Steps to changing acoustic guitar strings, bass guitar strings, and electric guitar strings all differ slightly in makeup and characteristics, but the steps to changing guitar strings correctly, no matter which type, remain the same.
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Steps to Changing Guitar Strings Correctly
1) Remove 1-3 strings at a time. This is one step that many individuals (especially beginner musicians) do not consider. Numerous people believe the steps to changing guitar strings begin with removing all of them at once. Removing all of the strings releases the tension on the neck of your guitar, and the tension then returns following string replacement. Over time, this causes a great deal of undue stress and wear on the neck of your instrument. For best results, maintain tension on your guitar's neck by beginning with removal and replacement of 1-3 strings at a time.
2) Use a string winder. These tools cost as little as $1-$2 and of the steps to changing guitar strings, this is the one which will save you the most time and frustration. Using a guitar string winder will cut the amount of time required to change all strings nearly in half!
3) Wipe down your fretboard as you go. When your strings are tightened on the neck of your instrument, it becomes extremely difficult to clean the fretboard. When following the steps to changing guitar strings, emphasize a quick cleaning of the fretboard between string removal and replacement to maintain the instrument's cleanliness.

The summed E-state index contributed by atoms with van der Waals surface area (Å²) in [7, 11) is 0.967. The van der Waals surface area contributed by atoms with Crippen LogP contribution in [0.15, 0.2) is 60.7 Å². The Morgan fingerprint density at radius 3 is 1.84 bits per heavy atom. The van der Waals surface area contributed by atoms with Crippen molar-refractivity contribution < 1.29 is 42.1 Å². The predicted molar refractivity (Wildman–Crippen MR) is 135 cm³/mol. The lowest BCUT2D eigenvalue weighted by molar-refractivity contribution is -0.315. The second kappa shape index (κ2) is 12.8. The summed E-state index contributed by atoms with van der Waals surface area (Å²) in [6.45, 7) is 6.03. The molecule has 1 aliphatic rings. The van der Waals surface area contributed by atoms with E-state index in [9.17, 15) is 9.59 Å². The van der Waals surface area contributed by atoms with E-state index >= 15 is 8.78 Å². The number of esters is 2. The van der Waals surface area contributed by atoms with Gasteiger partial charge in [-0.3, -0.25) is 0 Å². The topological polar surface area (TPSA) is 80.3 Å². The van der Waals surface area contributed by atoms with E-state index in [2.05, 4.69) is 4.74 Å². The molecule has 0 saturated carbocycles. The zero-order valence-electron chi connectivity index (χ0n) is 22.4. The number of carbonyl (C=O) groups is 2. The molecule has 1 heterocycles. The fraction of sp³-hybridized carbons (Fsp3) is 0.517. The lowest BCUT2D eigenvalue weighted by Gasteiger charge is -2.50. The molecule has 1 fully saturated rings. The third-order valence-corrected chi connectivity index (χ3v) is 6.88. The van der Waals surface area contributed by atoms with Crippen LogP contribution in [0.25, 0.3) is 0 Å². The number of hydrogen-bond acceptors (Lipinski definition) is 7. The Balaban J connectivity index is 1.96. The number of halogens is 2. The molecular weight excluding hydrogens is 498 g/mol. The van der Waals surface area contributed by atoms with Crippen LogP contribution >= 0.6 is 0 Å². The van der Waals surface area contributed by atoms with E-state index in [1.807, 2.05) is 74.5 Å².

4) After replacing each string, "stretch" it. Of the steps to changing guitar strings, this one seems the most odd. Believe it or not, guitar strings stretch. The tension placed on a guitar's neck comes directly from the strings. By pulling ever so gently on the strings (be careful, if you pull too hard you can damage your guitar) you will be able to avoid the need to frequently re-tune your guitar immediately following string replacement. The pulling stretches the strings so that tuning doesn't have to, leaving your instrument in tune for longer periods.
5) Leave the strings long for a week or so. Many musicians hate following the final and yet most important of steps related to changing guitar strings - keeping your strings long. Even after you have successfully replaced all of your strings, they tend to slip in the headstock during tuning. By waiting to cut them shorter, you eliminate the risk of having a string slip out of the headstock, therefore requiring another replacement. You can always cut your strings shorter, but you can never gain length back. Err on the side of caution by waiting a week or two for the strings to settle before cutting them short.
These are some of the very basic steps to changing guitar strings correctly and easily. By following them you will not only save time, but also maintain your instrument's value for years to come.